Home Court News Man who spent seven years in prison freed on appeal

Man who spent seven years in prison freed on appeal

NASSAU-The Court of Appeal has freed a man who spent seven years in prison for allegedly killing a man during an attempted armed robbery.

Police arrested Dominic Thompson, 33, hours after Domingo Duncan’s murder on April 7, 2013.

He was gunned down during an attempted robbery in the parking lot of the Blue Waters Lounge.

Though tried for murder and attempted murder, jurors acquitted Thompson of murder.

Instead, they convicted him of manslaughter and attempted armed robbery.

Justice Carolita Bethell imposed concurrent sentences of 25 years and 10 years for manslaughter and attempted armed robbery.

In a decision delivered this week, Justice of Appeal Milton Evans said that the erred by letting jurors consider a manslaughter charge.

He said, “This was a case of murder or nothing.”

According to the prosecution, Thompson and Julien McKenzie were at Magic City when his friend Tech asked for a ride. McKenzie, the driver, agreed and they went to the Blue Waters Lounge. When they arrived, Tech exited the car and announced his intention to rob Duncan. Prosecutors said Thompson acted as the lookout and McKenzie was the getaway driver.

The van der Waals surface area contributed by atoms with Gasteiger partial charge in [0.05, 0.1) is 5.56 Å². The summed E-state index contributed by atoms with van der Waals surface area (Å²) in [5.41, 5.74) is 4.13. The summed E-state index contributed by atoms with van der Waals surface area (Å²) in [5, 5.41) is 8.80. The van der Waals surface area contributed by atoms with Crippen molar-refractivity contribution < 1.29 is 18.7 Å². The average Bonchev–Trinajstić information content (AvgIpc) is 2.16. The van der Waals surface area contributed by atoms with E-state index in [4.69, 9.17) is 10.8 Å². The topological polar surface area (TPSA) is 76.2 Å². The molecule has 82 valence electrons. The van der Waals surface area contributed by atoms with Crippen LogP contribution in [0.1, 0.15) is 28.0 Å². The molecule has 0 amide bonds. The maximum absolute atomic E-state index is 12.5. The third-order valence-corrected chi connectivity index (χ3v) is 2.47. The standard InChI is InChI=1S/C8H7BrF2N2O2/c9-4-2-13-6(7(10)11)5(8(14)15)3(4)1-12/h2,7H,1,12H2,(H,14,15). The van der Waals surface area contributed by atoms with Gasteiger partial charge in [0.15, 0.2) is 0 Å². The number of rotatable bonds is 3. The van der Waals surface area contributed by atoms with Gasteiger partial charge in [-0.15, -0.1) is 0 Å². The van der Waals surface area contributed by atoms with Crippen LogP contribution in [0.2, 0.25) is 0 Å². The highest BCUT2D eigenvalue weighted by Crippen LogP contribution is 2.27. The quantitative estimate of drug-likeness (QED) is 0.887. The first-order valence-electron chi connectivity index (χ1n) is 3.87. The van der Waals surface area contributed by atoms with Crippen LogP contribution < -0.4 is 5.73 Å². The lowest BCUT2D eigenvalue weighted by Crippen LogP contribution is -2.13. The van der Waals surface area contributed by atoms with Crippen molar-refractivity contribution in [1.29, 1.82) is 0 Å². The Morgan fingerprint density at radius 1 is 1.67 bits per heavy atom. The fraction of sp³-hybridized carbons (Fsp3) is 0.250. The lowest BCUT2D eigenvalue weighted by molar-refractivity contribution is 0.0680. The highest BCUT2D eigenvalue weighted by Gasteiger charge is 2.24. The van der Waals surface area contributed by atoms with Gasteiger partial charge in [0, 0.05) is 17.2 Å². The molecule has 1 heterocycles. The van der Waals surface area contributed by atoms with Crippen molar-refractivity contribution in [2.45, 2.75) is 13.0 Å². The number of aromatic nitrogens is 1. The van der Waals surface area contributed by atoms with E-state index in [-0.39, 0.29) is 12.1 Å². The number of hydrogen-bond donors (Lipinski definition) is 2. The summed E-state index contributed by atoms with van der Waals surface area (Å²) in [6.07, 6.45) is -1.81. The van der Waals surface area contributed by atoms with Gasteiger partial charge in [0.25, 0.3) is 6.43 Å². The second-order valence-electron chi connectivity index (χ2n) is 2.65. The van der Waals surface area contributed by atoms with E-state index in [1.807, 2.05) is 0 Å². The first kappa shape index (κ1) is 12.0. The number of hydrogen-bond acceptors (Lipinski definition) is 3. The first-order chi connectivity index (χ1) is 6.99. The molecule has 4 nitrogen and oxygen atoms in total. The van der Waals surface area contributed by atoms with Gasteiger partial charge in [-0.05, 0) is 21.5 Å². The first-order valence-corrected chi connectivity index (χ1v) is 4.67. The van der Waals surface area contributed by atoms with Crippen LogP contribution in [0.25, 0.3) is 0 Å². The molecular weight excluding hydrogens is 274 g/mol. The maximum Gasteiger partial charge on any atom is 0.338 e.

Additionally, Evans said the trial judge failed to address a “major inconsistency” between an eyewitness’s account and Thompson’s alleged confession on which the Crown based its case.

The eyewitness said that only one person approached Duncan’s car. On the other hand, in the confession, Thompson said that he and the gunman, Tech, went to the car. Tech died before the trial. The jury convicted Thompson and McKenzie of manslaughter and attempted armed robbery.

When Thompson testified in his defence at trial, he said he never approached Duncan with tech. The only eyewitness, Deshan Gibson, confirmed this in her testimony. She said only one person approached Duncan before shooting him in a struggle.

Evans said the judge was obligated to tell jurors that the the eyewitness’ account was consistent with Thompson’s defence

Evans said, “The Crown’s evidence on what role the appellant played was inconsistent and thus unclear.

“The judge had an obligation to deal with this issue and point out to the jury the inconsistency, as it was clearly very material to the issue which they had to decide.

Evans said the judge’s failure to point out the discrepancies “was a serious error and goes to the root of the safety of the verdicts.”

Christina Galanos represented Thompson at his trial and during the appeal. Linda Evans appeared for the Crown.


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